Opoku Mensah, Abigail*
University of Cape Coast, Ghana (email@example.com)
University of Cape Coast, Ghana (firstname.lastname@example.org)
University of Ghana, Legon, Ghana (email@example.com)
Literature indicated that generally, one-quarter to one-third of all families are headed by single mothers. In developing countries like Ghana, more than 25% of households are headed by single mothers. This phenomenon could be attributed to increased rate of divorce, desertion, death, and imprisonment. These mothers are confronted with many burdens. The study sought to find out how these burdens affect the level of psychological distress of mothers and whether single and partnered mothers differ on this variable. Some of the factors considered include employment status, family size, and educational level. Data was obtained using questionnaire and structured interview guide from 364 single mothers and 355 partnered mothers using purposive sampling, convenience and the snowball sampling. The design was descriptive survey. Both descriptive and inferential statistics were used for the analyses. There were significant differences between single and partnered mothers, as well as amongst those employed in the formal sector, those employed in the informal sector and the unemployed mothers on psychological distress. A significant negative relationship between the age of mothers and psychological distress was observed. These findings were discussed and intervention programmes recommended.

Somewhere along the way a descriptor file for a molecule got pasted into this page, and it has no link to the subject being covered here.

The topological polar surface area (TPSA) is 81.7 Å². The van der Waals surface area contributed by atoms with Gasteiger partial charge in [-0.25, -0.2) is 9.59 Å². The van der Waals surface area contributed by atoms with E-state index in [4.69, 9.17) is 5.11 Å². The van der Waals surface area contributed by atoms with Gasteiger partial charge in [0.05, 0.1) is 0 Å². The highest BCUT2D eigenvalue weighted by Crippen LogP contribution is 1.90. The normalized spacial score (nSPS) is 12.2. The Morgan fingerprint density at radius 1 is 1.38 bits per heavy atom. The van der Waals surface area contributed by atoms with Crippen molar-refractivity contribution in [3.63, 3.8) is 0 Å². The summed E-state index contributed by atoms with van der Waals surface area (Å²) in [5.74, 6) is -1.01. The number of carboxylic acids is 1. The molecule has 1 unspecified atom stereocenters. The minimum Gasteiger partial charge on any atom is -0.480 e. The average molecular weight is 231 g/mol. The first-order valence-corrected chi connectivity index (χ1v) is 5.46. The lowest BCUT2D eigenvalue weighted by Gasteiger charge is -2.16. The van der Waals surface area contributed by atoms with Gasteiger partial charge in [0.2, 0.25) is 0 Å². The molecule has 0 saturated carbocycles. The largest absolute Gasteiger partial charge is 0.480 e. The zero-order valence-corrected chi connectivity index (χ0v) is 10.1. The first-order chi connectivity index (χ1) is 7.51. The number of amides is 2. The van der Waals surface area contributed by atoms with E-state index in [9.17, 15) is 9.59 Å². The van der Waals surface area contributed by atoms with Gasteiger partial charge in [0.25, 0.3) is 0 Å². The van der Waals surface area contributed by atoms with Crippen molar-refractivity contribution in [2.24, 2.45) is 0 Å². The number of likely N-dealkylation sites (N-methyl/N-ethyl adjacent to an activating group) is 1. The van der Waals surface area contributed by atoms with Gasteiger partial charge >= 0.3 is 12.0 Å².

Keywords: psychological health; women; employment; gender